How to Transfer Your Credits to (or from) an Online College

Sep 02, 2014 | By Maryalene LaPonsie
Article Sources


1. College Completions Hold Steady in 2013 as Pathways to Completion Become More Diverse, National Student Clearinghouse, December 16, 2013: http://www.studentclearinghouse.org/about/media_center/press_releases/files/release_2013-12-16.pdf2. Competency-Based Education, Council for Adult and Experiential Learning: http://www.cael.org/What-We-Do/Competency-Based-Education (Accessed June 30, 2014)
3. Darin Hobbs, Registrar for Western Governors University, Interviewed by author on June 26, 2014
4. David Moltz, Who Decides on Transfer Credit? Inside Higher Ed, April 21, 2011: http://www.insidehighered.com/news/2011/04/21/cuny_divided_over_potential_changes_to_general_education_requirements_and_transfer_rules#sthash.hEb9jKxO.nnb50hYV.dpbs5. Most Transfer Students, U.S. News and World Report, http://colleges.usnews.rankingsandreviews.com/best-colleges/rankings/most-transfers?src=stats (Accessed June 30, 2014)



College students need to consider not just how to pay for college, but also which school best fits their needs and--if necessary--whether transfering to another school should be considered. According to the National Student Clearinghouse, nearly one in four college graduates in 2013 received their degree or certificate from a school different than the one in which they first enrolled.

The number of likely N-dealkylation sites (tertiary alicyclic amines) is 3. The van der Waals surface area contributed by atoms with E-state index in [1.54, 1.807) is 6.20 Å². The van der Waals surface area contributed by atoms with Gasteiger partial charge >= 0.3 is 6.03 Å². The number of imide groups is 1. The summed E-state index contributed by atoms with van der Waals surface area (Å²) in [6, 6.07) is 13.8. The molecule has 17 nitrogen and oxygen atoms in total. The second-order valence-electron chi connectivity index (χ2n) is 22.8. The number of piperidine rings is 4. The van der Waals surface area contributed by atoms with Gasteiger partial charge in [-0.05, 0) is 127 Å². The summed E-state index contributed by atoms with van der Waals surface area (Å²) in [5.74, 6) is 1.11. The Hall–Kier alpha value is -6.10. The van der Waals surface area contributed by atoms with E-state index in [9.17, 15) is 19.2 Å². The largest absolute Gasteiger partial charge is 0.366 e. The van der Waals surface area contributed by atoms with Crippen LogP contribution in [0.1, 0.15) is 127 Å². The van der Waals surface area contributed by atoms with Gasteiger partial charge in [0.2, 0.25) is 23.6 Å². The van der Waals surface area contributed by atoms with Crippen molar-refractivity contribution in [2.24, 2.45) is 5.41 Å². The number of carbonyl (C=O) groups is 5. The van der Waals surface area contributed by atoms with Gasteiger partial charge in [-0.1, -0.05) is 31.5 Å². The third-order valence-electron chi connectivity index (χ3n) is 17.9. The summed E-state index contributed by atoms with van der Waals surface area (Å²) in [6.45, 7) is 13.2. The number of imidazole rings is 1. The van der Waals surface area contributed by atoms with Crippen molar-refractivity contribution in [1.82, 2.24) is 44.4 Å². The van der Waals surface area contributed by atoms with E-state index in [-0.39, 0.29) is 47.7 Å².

For transfer students, online colleges are a top choice. U.S. News and World Report found the five schools with the most transfer students in 2012 included one fully online college and two universities well known for their online degree programs.

Students may transfer for a number of reasons, for example:

  • Moving from a two-year to four-year institution
  • Changing jobs or career paths
  • Relocating to a different community or state
  • Re-enrolling after a significant length of time

Regardless of the reason, students should know how to successfully transfer credits between schools, whether it be to (or from) online colleges or campus-based institutions.

Which College Credits Will Transfer?

"With the money spent for the coursework we engage in, we expect that coursework to be recognized," says Darin Hobbs, registrar at Western Governors University.